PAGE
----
Meet a Gleaner!

February 28, 2023
Lisa Arnett during her proudest moment, holding peppers from a New Richmond farm

A story by Connie O'Connor. This article is also featured in the March 3, 2023, issue of The Ripple.

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Lisa Arnett knows that food waste is both an environmental and a humanitarian issue.  She writes, “Since I retired in September, I have been working with the Society of St. Andrew to glean unharvested produce from local farms for distribution to food banks.  My proudest moment was helping to harvest 1,100 pounds of peppers from a New Richmond farm! I thought this cause might be of interest to other CNC members. I hope you will agree.”

From Kroger ads to advice in the Ripple newsletter, we hear a lot about food waste.  While buying only the food you can use and composting leftovers are great steps, did you realize that 30% of global food loss occurs at the agricultural production and harvest stages? Strict cosmetic specifications from buyers (no spots on my apples!) and the high cost to growers to return to the fields leave tons of nutritious food unavailable to those who need it.  Not only is the food wasted but all the resources (water, energy, fertilizer, manpower) are also wasted. This is an appalling situation but don't despair! 

Right here in Cincinnati, The Society of St. Andrew (SoSA) uses volunteers to go to farms in the region (Clermont County, Butler County, Boone County, Ky., and southern Indiana) to “glean” or gather leftover produce that is then delivered to local food banks.  In 2022, Ohio gleaners have gathered 429,000 pounds of food that would otherwise have gone to waste. Local gleaners have harvested apples, tomatoes, potatoes, peppers, broccoli, and turnips to feed our hungry neighbors. (See attached picture of me with a carload of the 1100 pounds of peppers we gleaned from a New Richmond farm.)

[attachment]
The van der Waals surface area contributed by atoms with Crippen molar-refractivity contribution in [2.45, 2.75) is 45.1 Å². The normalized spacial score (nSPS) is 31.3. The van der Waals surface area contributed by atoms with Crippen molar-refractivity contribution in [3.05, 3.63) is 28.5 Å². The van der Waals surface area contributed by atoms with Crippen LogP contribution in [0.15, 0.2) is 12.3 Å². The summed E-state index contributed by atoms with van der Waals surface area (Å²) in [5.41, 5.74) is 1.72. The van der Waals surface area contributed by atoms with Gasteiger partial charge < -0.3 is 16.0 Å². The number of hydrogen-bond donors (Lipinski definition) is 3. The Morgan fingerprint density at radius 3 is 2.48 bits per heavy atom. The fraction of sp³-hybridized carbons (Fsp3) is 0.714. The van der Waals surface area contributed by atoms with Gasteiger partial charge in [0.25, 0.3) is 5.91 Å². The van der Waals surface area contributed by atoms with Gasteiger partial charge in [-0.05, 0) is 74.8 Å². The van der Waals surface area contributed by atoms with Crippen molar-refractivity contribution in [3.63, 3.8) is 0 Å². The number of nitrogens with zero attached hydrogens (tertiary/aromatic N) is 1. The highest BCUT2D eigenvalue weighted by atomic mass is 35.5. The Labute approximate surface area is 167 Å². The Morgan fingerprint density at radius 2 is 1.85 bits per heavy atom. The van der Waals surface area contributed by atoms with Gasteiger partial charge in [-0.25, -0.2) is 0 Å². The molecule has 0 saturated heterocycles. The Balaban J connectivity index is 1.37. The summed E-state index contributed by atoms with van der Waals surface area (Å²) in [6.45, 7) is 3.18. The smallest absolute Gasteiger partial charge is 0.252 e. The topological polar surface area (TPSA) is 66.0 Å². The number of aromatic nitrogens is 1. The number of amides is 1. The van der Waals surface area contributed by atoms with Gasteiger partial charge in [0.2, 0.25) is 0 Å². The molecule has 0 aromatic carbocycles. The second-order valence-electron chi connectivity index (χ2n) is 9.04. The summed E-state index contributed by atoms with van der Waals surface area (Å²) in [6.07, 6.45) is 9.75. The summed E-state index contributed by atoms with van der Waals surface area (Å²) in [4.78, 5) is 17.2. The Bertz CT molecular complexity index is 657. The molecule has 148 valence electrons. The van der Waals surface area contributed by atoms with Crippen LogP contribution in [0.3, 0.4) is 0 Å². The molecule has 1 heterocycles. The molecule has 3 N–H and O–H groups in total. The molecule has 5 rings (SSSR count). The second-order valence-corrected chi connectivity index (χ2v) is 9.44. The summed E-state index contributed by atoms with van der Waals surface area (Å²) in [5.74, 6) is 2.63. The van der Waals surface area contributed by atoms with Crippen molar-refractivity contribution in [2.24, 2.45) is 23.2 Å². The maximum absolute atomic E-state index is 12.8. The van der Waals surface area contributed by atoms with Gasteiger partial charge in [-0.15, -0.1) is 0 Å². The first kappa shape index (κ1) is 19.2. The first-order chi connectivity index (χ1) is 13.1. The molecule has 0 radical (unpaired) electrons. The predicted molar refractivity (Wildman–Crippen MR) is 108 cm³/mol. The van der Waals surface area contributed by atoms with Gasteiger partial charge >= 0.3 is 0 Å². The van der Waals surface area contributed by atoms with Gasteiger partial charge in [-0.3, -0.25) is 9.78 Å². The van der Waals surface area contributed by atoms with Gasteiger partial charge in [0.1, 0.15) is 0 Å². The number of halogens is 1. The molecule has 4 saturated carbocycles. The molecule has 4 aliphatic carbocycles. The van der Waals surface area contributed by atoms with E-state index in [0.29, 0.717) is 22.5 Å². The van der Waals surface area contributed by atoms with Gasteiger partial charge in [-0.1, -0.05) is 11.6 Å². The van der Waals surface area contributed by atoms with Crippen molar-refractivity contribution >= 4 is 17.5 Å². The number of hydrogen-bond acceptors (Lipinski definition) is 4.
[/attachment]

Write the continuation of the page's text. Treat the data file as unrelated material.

Gleaners are just average folks who don’t mind getting their hands dirty to help their neighbors and the environment.  Gleaning has opened my eyes to the heroism of farmers whose livelihood is dependent on so many factors out of their control and the hard work it takes to bring food to our tables.  The busiest months for gleaning are July through November.  However even in the “off-season” there are opportunities such as transporting bread from bakeries, gathering food from farmers’ markets, or hosting “simple suppers” to educate others.  If you would like to help end food waste and hunger in our area, check out the website for more information.